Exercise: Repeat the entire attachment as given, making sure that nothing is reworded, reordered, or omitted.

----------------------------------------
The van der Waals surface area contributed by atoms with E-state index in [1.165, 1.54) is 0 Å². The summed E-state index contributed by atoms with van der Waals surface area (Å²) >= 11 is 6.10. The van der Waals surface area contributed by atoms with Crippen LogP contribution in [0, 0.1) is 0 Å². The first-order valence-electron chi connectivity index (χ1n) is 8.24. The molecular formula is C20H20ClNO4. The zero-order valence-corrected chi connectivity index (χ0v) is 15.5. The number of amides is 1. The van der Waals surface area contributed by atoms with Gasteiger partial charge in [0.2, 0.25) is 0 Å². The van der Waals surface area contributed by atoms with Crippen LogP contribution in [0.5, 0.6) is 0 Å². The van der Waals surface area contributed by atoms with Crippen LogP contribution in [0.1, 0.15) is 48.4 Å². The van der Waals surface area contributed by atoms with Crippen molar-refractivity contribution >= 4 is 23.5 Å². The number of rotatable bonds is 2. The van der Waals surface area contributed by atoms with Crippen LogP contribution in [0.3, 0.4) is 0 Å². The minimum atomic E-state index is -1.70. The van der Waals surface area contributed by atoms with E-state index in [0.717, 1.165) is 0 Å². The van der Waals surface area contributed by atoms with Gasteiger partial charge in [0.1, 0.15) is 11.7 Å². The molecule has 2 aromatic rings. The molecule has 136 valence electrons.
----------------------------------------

The van der Waals surface area contributed by atoms with E-state index in [1.165, 1.54) is 0 Å². The summed E-state index contributed by atoms with van der Waals surface area (Å²) >= 11 is 6.10. The van der Waals surface area contributed by atoms with Crippen LogP contribution in [0, 0.1) is 0 Å². The first-order valence-electron chi connectivity index (χ1n) is 8.24. The molecular formula is C20H20ClNO4. The zero-order valence-corrected chi connectivity index (χ0v) is 15.5. The number of amides is 1. The van der Waals surface area contributed by atoms with Gasteiger partial charge in [0.2, 0.25) is 0 Å². The van der Waals surface area contributed by atoms with Crippen LogP contribution in [0.5, 0.6) is 0 Å². The van der Waals surface area contributed by atoms with Crippen LogP contribution in [0.1, 0.15) is 48.4 Å². The van der Waals surface area contributed by atoms with Crippen molar-refractivity contribution >= 4 is 23.5 Å². The number of rotatable bonds is 2. The van der Waals surface area contributed by atoms with Crippen LogP contribution in [0.3, 0.4) is 0 Å². The minimum atomic E-state index is -1.70. The van der Waals surface area contributed by atoms with E-state index in [0.717, 1.165) is 0 Å². The van der Waals surface area contributed by atoms with Gasteiger partial charge in [0.1, 0.15) is 11.7 Å². The molecule has 2 aromatic rings. The molecule has 136 valence electrons.